Still, despite all its failures, the rabid industrialization did close the gap between the Soviets and the West, and it is doubtful anything short of this kind of mass mobilization would have given Russia the means to withstand the Nazi onslaught a few years later.
 
Sep 2017
4,409
5,334
Massachusetts
#77
And when I say socialist I mean ln the Western European sense not like the ussr or cuba
In 1906 German sociologist Werner Sombart wrote an essay entitled Why Is There No Socialism in the United States? that sought to explain why the US, alone among industrialized democracies, had not developed a major socialist movement.
Today, however, we need to pose a different question: why are there socialists in the United States? In this nation that has long been resistant to socialism’s call, who are all these people who now suddenly deem themselves socialists? Where did they come from? What do they mean by socialism? <- from --> Why are there suddenly millions of socialists in America? | Harold Meyerson
I think we've long been socialist, in the Western European sense.... it's simply a question of degree. Consider all the things in the US that could be called socialist, including:

Social Security
Medicare
Medicade
Minimum wage laws
Overtime laws
Family and Medical Leave Act
OSHA rules
Subsidies for farmers
State-financed primary and secondary education
State-run universities
State-subsidized college loans
State-provided healthcare for government workers
The consumer protection agency
The consumer financial protection bureau
Collective bargaining laws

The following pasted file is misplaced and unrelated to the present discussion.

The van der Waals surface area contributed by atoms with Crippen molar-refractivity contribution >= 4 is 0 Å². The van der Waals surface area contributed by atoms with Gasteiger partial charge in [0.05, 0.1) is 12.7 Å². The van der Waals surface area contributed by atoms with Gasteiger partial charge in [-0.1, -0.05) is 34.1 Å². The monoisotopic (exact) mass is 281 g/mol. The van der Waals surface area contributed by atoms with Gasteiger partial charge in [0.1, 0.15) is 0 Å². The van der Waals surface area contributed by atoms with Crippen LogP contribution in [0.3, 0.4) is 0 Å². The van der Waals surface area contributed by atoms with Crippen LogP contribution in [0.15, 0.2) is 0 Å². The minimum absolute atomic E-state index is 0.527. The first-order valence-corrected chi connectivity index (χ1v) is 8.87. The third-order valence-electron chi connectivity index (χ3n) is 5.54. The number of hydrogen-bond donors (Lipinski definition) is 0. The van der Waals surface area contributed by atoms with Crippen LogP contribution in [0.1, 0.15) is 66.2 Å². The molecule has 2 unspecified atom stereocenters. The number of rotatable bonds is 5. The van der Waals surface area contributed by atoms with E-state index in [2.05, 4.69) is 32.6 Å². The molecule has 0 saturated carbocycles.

State-run foster care systems
Public parks
Public administration of the airwaves

.... and so on. Overall, we're something like 1/4 socialist, if you judge by the percentage of our GDP that goes to government spending. Western European nations tend to be somewhere in the 1/3 to 1/2 range. The differences tend to be not conceptual but merely of degree. For example, the US has socialized medicine for old people, children, the severely disabled, government workers, and a large portion of government retirees. That's about 1/3 of the population. Other wealthy nations just manage to cover the other 2/3 as well. Similarly, FMLA limits the ability of most employers to fire someone during a maternity period, though they aren't made to pay. Other wealthy nations cover everyone with pay. They're both socialist. One is just stingy socialism while the other is more generous socialism.
 
Sep 2018
653
185
cleveland ohio
#78
I think we've long been socialist, in the Western European sense.... it's simply a question of degree. Consider all the things in the US that could be called socialist, including:

Social Security
Medicare
Medicade
Minimum wage laws